Just remember, as much as we try to avoid having to use a wheelchair, sometimes it is unavoidable. In that case, just keep in mind it is not a prison. a tool, a mobility aid that will make you wheelchair-enabled.

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Affiliate disclaimer: This affiliate disclosure details the affiliate relationships of MS, Health & Disability at 50shadesofsun.com with other companies and products. Read more.

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50shadesofsun.com is the personal website of Ian Franks, a freelance medical writer and editor for various health information sites. He enjoyed a successful career as a journalist, from reporter to editor in the print media. He gained a Journalist of the Year award in his native UK. Ian received a diagnosis of MS in 2002 and now lives in the south of Spain. He uses a wheelchair and advocates on mobility and accessibility issues.

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Note: Health-related information available on 50shadesofsun website is for your general knowledge only. It is not a substitute for medical advice or treatment for specific medical conditions. I am not a doctor, so cannot and do not give you medical advice. You should seek prompt medical care for any specific health issues. Also, consult a doctor before starting a new diet or exercise programme. Any opinions expressed are purely my own unless otherwise stated.

Heatwave and MS, is 34C (93F) too much to handle?


It seems that the media generally has become somewhat fixated on the heatwave being experienced in various countries worldwide.

As a native Brit, I am well used to everyday conversations including the topic of the weather. It’s a staple of chat, an icebreaker.

heatwaveAnd, in the UK I left behind, people will be complaining about the heat. “It’s too much,” will be an oft-heard comment. I am sure this is equally true of other countries where people are not used to high temperatures.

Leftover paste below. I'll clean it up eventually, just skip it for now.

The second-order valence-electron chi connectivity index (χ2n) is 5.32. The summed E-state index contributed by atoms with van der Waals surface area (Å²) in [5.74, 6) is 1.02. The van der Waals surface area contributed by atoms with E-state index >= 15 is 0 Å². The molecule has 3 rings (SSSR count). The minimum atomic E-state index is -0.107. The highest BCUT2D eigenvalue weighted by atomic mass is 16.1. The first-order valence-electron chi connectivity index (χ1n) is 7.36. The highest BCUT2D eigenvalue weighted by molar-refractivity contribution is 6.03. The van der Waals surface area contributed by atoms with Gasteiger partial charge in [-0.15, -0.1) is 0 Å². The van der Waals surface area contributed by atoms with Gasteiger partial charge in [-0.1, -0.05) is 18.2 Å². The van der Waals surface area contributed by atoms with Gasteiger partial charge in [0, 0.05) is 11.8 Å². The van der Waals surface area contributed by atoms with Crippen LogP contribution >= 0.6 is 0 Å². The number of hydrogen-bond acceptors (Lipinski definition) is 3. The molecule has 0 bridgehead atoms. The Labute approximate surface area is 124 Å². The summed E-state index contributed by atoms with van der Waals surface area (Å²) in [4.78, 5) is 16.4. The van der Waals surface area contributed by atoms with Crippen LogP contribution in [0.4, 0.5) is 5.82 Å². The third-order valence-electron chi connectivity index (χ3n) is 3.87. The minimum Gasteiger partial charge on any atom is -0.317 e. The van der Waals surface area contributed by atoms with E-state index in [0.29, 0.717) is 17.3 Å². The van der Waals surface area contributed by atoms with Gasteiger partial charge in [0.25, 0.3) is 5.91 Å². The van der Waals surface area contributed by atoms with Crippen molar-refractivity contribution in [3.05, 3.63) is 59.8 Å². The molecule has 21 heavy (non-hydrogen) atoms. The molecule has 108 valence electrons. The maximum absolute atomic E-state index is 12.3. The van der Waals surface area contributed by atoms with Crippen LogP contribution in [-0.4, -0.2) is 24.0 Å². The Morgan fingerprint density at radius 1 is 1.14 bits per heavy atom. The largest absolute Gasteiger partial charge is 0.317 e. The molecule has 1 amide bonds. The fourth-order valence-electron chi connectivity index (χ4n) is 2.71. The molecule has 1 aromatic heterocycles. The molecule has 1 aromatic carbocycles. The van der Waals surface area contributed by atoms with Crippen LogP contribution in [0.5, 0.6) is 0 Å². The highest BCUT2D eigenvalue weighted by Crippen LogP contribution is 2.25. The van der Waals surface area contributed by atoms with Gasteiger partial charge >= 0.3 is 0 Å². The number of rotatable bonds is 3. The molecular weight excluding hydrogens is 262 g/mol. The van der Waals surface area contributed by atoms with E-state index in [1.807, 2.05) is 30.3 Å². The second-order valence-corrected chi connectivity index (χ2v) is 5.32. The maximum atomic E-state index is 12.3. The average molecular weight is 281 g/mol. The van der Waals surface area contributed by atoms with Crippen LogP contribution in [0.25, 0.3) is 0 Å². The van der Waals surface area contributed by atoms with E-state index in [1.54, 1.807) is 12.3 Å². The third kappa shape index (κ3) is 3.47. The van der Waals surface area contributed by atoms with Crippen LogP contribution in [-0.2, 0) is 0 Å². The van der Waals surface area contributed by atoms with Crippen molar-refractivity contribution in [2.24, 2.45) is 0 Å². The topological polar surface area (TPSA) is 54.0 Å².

The latest news from the UK is that the heatwave is forecast to continue with a high of 34C (93F) expected.

But is 34C that hot? Is it unbearable? While I feel for those who have MS and experience heat sensitivity*, the truth is that places like the UK are just not prepared. They are not ready for winter snow, summer sun, or floods caused by heavy rain.

Be prepared for higher temperatures

Lisa and I moved to Andalucía in southern Spain almost three years ago. For us, 34C is not excessive but a common summertime temperature. Here, we are ready for it. And, in August, we fully expect many days when the thermometer will register highs in the 40sC (100sF).

heatwaveTo us, living in the countryside but just 15 minutes from the Mediterranean, these are just regular summer temperatures NOT a heatwave.

How do we cope? Spain is prepared. Our home has air conditioning. Additionally, we have ceiling fans in the living room, our bedroom and our spare bedroom. Our car has AC too. Although that is not unusual in the UK, as a luxury, here we use it for every trip in the hot weather.

It’s important we are all ready for the temperatures in which we live, so we can enjoy them.